Warning, make sure you’ve got your boots on, the bullshit is deep in here.
From the Record:
Prospective home buyers can expect to go to war this spring and summer.
A low housing inventory coupled with high demand will spark bidding wars for houses in the entry- to middle-level home sectors, say local realtors, continuing a years-long trend in the residential real estate market.
“It’s a great time to be a seller,” said Ted Crocco, owner and broker of Bergen County Realty. “It’s not a great time to be a buyer.”
In the Montclair area, the number of days a home is on the market has plummeted, dropping from 77 days in 2012 to 36 days in 2017, according to the real estate firm Stanton Company. Diane Russell, a realtor at the company, said houses can sometimes sell in mere hours.
“If you’re a buyer in the $600,000 to $900,000 range, it’s very competitive,” Russell said. “They’re going through multiple rounds of putting in offers.”
Russell said she frequently has to educate first-time buyers on how much the asking price and sale price can differ. Stanton Company sold one home at 18 percent above the asking price last year, she said.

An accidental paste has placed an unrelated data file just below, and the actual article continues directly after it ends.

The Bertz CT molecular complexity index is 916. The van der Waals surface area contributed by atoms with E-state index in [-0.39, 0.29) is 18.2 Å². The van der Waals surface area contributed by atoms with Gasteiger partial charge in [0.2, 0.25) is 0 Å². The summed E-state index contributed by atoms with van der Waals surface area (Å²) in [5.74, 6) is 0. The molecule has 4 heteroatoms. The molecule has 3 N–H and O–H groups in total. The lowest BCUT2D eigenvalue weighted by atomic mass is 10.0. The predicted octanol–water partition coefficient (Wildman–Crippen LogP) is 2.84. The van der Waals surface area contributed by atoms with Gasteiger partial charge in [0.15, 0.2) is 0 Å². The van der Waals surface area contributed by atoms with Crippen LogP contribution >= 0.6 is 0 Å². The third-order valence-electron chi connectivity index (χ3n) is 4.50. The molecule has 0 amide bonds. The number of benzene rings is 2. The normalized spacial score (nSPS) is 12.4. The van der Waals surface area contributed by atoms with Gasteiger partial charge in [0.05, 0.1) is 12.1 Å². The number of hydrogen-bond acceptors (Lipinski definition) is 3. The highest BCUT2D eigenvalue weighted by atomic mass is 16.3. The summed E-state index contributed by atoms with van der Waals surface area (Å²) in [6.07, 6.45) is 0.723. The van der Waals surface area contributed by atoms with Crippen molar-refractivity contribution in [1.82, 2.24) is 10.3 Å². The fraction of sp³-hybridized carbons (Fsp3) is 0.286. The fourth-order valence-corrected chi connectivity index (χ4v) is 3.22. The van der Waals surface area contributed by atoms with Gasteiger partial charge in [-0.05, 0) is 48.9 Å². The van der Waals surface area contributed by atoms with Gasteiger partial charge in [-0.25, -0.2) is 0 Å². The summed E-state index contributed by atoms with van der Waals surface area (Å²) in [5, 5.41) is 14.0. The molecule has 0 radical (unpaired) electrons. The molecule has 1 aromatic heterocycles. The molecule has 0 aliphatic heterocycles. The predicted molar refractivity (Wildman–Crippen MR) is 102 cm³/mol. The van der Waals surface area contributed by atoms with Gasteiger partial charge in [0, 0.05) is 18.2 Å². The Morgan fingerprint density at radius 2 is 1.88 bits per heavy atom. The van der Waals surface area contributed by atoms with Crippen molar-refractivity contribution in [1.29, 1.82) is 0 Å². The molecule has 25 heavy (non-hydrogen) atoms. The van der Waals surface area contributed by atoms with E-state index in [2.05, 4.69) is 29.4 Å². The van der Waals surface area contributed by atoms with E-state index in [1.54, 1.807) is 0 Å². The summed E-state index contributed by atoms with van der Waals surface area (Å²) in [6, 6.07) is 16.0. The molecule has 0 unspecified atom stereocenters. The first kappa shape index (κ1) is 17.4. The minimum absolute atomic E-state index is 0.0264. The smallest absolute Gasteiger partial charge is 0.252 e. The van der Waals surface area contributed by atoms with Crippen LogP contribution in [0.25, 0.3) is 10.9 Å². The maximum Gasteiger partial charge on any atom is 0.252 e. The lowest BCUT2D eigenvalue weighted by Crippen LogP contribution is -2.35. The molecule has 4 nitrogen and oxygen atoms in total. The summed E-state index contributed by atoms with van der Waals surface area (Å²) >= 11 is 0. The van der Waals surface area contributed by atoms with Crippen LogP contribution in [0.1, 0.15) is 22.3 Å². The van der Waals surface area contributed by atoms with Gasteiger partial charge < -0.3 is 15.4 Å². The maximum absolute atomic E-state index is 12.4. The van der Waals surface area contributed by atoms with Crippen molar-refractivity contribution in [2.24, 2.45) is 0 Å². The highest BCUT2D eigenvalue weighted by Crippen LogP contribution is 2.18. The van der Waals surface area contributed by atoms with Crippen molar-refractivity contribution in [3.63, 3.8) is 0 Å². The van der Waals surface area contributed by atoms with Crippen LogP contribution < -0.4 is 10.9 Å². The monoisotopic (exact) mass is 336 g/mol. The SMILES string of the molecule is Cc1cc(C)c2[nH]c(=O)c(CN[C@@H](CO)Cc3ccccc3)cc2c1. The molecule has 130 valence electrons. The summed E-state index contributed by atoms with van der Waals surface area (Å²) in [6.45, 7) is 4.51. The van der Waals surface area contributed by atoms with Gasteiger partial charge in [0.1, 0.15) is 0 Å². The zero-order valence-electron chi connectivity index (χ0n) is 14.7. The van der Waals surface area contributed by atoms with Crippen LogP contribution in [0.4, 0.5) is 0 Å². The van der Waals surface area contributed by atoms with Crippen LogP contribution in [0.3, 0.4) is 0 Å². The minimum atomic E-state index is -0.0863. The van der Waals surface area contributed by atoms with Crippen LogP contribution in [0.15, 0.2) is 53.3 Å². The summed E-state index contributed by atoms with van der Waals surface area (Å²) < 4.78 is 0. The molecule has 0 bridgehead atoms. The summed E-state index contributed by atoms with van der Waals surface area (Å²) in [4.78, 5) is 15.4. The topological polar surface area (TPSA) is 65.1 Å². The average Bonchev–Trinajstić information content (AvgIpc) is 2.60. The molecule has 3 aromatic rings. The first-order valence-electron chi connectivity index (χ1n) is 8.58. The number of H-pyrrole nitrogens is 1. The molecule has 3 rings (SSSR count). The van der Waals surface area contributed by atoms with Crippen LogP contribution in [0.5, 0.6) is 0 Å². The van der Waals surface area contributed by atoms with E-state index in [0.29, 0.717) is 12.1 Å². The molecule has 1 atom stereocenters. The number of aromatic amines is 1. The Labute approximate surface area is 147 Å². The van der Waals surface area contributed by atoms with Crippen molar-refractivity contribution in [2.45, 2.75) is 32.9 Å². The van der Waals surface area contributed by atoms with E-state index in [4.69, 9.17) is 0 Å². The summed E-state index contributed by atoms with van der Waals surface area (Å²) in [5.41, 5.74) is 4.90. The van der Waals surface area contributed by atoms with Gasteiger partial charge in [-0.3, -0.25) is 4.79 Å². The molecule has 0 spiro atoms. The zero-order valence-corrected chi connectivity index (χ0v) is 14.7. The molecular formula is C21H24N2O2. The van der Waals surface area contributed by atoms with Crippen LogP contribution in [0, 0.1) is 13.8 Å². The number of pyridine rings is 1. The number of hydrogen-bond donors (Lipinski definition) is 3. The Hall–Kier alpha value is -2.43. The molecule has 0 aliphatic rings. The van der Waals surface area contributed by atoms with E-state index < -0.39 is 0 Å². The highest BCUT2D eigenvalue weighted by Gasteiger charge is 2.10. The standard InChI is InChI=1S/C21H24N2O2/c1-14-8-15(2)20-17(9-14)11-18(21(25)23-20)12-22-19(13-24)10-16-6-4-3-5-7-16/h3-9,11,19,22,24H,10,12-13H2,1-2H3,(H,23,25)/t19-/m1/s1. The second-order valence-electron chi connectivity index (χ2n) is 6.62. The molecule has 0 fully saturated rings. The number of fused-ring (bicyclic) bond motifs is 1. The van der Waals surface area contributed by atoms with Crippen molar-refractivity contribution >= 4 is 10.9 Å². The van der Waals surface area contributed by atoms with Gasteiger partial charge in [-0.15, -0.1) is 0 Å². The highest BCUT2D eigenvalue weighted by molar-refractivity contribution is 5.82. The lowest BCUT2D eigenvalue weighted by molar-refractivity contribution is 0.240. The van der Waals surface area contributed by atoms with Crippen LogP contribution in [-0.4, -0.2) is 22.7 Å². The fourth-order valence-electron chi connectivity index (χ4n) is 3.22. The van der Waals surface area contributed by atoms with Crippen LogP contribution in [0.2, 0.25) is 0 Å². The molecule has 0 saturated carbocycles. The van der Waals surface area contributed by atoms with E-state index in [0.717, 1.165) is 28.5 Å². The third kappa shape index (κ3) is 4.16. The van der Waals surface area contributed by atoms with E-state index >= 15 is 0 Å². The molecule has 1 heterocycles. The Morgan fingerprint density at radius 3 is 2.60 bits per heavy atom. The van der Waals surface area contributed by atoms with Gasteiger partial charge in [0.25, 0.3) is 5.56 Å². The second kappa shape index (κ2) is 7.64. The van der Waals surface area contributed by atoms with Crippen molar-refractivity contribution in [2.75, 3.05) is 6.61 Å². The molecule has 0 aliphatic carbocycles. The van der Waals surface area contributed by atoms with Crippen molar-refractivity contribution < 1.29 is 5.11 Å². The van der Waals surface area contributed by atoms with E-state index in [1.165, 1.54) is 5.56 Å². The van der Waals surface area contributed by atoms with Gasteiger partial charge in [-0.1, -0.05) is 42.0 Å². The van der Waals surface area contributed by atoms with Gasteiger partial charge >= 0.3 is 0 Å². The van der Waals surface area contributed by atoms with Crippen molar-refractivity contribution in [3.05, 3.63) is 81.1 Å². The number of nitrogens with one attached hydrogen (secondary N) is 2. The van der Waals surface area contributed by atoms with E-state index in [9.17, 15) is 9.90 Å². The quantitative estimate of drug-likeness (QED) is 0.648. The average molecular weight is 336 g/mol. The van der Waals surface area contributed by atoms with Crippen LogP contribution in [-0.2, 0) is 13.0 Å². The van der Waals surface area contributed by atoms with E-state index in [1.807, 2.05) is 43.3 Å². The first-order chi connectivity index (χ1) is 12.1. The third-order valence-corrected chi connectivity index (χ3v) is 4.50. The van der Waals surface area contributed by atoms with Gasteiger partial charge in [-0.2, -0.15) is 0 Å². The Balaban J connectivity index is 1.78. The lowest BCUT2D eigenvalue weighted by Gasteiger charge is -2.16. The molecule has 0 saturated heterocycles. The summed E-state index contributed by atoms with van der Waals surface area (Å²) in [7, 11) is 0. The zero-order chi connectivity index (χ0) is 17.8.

Homes in Montclair, Maplewood, Glen Ridge and other towns with train stations consistently sell above the asking price, while homes in towns without stations lag behind, both in sales price versus asking price and days on the market, the company said.
For those wading into the residential real estate market for the first time, it will be tough to gain a foothold, said Crocco of Bergen County Realty.
“It’s a difficult time to be a young buyer right now,” Crocco said. “We have buyers that made several offers on several houses offering the asking price or more, and they’re turned down.”
Entry-level buyers are being forced into bidding wars and facing rising mortgage interest rates. The average rate on the 30-year fixed is at its highest level in more than four years and is not expected to fall back, as it did last year.
Higher mortgage rates usually cool home prices, as buyers can’t afford as much and sellers have to accommodate. The difference in today’s market is that there is so much pent-up demand from the largest generation, and the economy and employment are improving. That dynamic could outweigh higher rates, although at some level there has to be a breaking point, especially for young buyers with less cushion in their wallets.
“Affordability continues to slip away from the average buyer. Lower-priced homes are appreciating much faster than higher-priced properties, making the affordability crisis even worse,” said Frank Martell, president and CEO of CoreLogic.